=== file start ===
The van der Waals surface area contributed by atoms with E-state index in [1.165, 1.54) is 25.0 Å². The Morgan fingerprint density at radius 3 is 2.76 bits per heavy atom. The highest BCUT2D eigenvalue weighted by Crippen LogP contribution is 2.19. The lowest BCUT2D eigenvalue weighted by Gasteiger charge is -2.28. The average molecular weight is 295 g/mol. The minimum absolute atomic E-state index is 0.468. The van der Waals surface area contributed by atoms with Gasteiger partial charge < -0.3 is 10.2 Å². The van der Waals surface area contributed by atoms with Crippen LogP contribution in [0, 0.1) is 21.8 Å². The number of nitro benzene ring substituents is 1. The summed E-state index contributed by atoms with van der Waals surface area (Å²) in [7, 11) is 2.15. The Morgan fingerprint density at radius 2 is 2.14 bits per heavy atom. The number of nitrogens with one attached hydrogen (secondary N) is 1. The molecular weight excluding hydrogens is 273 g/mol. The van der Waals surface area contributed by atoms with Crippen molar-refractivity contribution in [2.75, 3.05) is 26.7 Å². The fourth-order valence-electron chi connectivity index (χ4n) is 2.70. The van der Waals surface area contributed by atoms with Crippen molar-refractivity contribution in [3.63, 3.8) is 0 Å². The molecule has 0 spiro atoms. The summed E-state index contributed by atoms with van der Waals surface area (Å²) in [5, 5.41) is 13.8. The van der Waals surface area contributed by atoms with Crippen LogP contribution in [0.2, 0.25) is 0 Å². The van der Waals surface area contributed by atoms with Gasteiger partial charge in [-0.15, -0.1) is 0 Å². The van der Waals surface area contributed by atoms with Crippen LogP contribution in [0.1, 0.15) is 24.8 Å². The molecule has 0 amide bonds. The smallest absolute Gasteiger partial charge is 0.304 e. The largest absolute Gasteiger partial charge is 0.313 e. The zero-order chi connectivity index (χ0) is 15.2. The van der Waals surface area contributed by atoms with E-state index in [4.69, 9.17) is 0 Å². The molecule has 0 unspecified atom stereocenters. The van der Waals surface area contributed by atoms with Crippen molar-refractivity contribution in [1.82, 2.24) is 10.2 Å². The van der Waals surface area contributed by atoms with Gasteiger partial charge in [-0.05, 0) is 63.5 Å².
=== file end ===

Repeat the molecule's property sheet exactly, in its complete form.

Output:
The van der Waals surface area contributed by atoms with E-state index in [1.165, 1.54) is 25.0 Å². The Morgan fingerprint density at radius 3 is 2.76 bits per heavy atom. The highest BCUT2D eigenvalue weighted by Crippen LogP contribution is 2.19. The lowest BCUT2D eigenvalue weighted by Gasteiger charge is -2.28. The average molecular weight is 295 g/mol. The minimum absolute atomic E-state index is 0.468. The van der Waals surface area contributed by atoms with Gasteiger partial charge < -0.3 is 10.2 Å². The van der Waals surface area contributed by atoms with Crippen LogP contribution in [0, 0.1) is 21.8 Å². The number of nitro benzene ring substituents is 1. The summed E-state index contributed by atoms with van der Waals surface area (Å²) in [7, 11) is 2.15. The Morgan fingerprint density at radius 2 is 2.14 bits per heavy atom. The number of nitrogens with one attached hydrogen (secondary N) is 1. The molecular weight excluding hydrogens is 273 g/mol. The van der Waals surface area contributed by atoms with Crippen molar-refractivity contribution in [2.75, 3.05) is 26.7 Å². The fourth-order valence-electron chi connectivity index (χ4n) is 2.70. The van der Waals surface area contributed by atoms with Crippen molar-refractivity contribution in [3.63, 3.8) is 0 Å². The molecule has 0 spiro atoms. The summed E-state index contributed by atoms with van der Waals surface area (Å²) in [5, 5.41) is 13.8. The van der Waals surface area contributed by atoms with Crippen LogP contribution in [0.2, 0.25) is 0 Å². The van der Waals surface area contributed by atoms with Gasteiger partial charge in [-0.15, -0.1) is 0 Å². The van der Waals surface area contributed by atoms with Crippen LogP contribution in [0.1, 0.15) is 24.8 Å². The molecule has 0 amide bonds. The smallest absolute Gasteiger partial charge is 0.304 e. The largest absolute Gasteiger partial charge is 0.313 e. The zero-order chi connectivity index (χ0) is 15.2. The van der Waals surface area contributed by atoms with E-state index in [4.69, 9.17) is 0 Å². The molecule has 0 unspecified atom stereocenters. The van der Waals surface area contributed by atoms with Crippen molar-refractivity contribution in [1.82, 2.24) is 10.2 Å². The van der Waals surface area contributed by atoms with Gasteiger partial charge in [-0.05, 0) is 63.5 Å².